Whitstable Museum Display
Woolly Mammoth Tusk Mammuthus primigenius found during machine excavations at Swalecliffe Waste Water Treatment Works in 1997.
|Oldbury Hill, Ightham|
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Grid Reference: TQ577560
Oldbury Hill, Ightham is an important site for appreciating the relationship between geology, geomorphology, archaeology and present land-use. Oldbury Stone and Ightham Stone, which were used as strengthening ballast for the earthworks of the Iron Age fort and as a local building stone, are particularly well seen in Oldbury village.
This type locality for the Oldbury and Ightham Stones should therefore be conserved for future study. The term 'Oldbury Stone' is usually confined to the greyish-white cherty sandstone and 'Ightham Stone' to the bright green variety. Post-depositional silicification of the generally soft weathering Folkestone sands has resulted in the very hard, weathering resistant capping of the hill. There are also exposures of sets of cross strata and other features important for the continuing study of the Folkestone Sands tidal deposits.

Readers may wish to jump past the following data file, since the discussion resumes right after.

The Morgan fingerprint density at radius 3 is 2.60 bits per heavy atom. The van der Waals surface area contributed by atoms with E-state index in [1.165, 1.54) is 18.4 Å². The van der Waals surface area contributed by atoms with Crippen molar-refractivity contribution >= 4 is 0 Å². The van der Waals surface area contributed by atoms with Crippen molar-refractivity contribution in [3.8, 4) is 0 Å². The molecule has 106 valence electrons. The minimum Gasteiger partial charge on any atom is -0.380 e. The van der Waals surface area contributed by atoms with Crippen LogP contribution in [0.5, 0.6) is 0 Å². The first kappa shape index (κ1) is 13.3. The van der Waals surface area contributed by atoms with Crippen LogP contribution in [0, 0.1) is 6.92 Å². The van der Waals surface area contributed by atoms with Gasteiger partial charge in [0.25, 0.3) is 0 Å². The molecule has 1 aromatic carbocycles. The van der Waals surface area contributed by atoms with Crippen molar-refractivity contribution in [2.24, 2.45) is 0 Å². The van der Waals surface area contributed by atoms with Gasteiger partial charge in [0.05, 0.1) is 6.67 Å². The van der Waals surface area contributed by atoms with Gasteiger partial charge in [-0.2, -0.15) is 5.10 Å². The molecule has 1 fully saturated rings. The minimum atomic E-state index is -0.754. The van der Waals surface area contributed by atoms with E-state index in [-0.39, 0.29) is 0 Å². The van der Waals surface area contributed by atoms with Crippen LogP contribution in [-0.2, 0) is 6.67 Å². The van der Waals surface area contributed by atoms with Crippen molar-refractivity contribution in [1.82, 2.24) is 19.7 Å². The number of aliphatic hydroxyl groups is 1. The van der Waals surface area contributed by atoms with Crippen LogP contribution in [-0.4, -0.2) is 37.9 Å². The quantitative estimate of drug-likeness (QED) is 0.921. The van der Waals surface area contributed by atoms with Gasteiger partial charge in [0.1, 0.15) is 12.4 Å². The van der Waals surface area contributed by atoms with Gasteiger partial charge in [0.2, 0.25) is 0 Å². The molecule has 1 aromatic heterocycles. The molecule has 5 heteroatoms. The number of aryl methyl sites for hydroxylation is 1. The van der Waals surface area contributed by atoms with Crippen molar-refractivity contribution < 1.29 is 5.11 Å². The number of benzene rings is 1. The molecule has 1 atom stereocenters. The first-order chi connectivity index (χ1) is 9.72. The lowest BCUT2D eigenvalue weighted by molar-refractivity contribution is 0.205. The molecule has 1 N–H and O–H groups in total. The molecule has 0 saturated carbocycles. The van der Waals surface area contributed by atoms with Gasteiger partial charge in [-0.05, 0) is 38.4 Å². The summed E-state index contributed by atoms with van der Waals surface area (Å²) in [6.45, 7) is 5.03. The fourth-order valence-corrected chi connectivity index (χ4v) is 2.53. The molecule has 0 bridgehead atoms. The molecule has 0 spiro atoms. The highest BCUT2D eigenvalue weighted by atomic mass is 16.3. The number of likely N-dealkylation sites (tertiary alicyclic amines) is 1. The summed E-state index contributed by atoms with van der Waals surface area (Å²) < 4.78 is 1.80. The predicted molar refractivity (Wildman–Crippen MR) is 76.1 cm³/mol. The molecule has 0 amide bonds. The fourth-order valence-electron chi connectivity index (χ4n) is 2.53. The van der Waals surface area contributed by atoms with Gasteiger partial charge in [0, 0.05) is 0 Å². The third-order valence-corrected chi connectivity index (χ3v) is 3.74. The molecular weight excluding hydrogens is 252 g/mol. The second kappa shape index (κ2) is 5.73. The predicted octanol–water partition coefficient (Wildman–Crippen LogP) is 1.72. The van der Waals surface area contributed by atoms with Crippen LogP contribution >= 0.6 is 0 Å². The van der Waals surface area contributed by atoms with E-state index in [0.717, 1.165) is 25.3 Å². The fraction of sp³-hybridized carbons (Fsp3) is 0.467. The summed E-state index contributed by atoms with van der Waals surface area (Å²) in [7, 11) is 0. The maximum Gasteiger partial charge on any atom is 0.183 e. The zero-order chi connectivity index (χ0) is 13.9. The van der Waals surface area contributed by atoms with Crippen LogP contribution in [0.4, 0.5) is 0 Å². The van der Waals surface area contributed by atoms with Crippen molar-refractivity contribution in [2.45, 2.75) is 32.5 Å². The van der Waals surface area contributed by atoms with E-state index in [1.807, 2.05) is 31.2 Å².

Oldbury Hill forms a very prominent feature in the area covering about 166 acres (67 hectares) of woodland. The ramparts/earthworks of the Iron Age fort are 4 km long and enclose 124 acres. Footpaths and tracks cross the site and suggested trails are posted on information boards. The site is visited by walkers and ramblers and there is a small camping and caravan site near Styants Farm.
There is no geological information for visitors at present.
Access And Safety
Access to the two car parks is signposted and there are a number of information boards on the site with a map of the hill and other information. Some of the ramparts and natural slopes around the fort are steep and slippery during wet weather.
(Regionally Important Geological Sites)
RIGS are geological sites that are important for historical, scientific research or educational reasons.
(Sites of Special Scientific Interest)
SSSIs give legal protection to the best sites for wildlife and geology in England.